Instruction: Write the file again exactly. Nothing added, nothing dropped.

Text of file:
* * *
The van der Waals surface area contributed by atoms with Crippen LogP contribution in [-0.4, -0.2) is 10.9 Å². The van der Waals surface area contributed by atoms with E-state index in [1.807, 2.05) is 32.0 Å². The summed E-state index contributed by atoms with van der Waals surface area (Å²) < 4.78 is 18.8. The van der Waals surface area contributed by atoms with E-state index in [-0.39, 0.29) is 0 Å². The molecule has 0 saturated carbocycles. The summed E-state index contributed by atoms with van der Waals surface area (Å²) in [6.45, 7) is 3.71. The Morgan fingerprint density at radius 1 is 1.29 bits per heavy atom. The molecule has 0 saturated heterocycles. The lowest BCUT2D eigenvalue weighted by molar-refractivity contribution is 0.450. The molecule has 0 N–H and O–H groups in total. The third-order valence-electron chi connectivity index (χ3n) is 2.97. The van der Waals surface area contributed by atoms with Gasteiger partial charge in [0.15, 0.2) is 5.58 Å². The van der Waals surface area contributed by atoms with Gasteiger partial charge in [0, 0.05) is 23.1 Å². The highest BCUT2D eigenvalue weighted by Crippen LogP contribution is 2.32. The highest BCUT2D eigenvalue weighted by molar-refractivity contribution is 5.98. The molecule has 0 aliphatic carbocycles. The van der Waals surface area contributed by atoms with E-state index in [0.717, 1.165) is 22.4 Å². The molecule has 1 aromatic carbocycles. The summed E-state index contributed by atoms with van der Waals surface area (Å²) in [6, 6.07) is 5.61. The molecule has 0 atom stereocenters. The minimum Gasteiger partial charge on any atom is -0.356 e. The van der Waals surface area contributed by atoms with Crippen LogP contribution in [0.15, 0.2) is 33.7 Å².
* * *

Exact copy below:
The van der Waals surface area contributed by atoms with Crippen LogP contribution in [-0.4, -0.2) is 10.9 Å². The van der Waals surface area contributed by atoms with E-state index in [1.807, 2.05) is 32.0 Å². The summed E-state index contributed by atoms with van der Waals surface area (Å²) < 4.78 is 18.8. The van der Waals surface area contributed by atoms with E-state index in [-0.39, 0.29) is 0 Å². The molecule has 0 saturated carbocycles. The summed E-state index contributed by atoms with van der Waals surface area (Å²) in [6.45, 7) is 3.71. The Morgan fingerprint density at radius 1 is 1.29 bits per heavy atom. The molecule has 0 saturated heterocycles. The lowest BCUT2D eigenvalue weighted by molar-refractivity contribution is 0.450. The molecule has 0 N–H and O–H groups in total. The third-order valence-electron chi connectivity index (χ3n) is 2.97. The van der Waals surface area contributed by atoms with Gasteiger partial charge in [0.15, 0.2) is 5.58 Å². The van der Waals surface area contributed by atoms with Gasteiger partial charge in [0, 0.05) is 23.1 Å². The highest BCUT2D eigenvalue weighted by Crippen LogP contribution is 2.32. The highest BCUT2D eigenvalue weighted by molar-refractivity contribution is 5.98. The molecule has 0 aliphatic carbocycles. The van der Waals surface area contributed by atoms with E-state index in [0.717, 1.165) is 22.4 Å². The molecule has 1 aromatic carbocycles. The summed E-state index contributed by atoms with van der Waals surface area (Å²) in [6, 6.07) is 5.61. The molecule has 0 atom stereocenters. The minimum Gasteiger partial charge on any atom is -0.356 e. The van der Waals surface area contributed by atoms with Crippen LogP contribution in [0.15, 0.2) is 33.7 Å².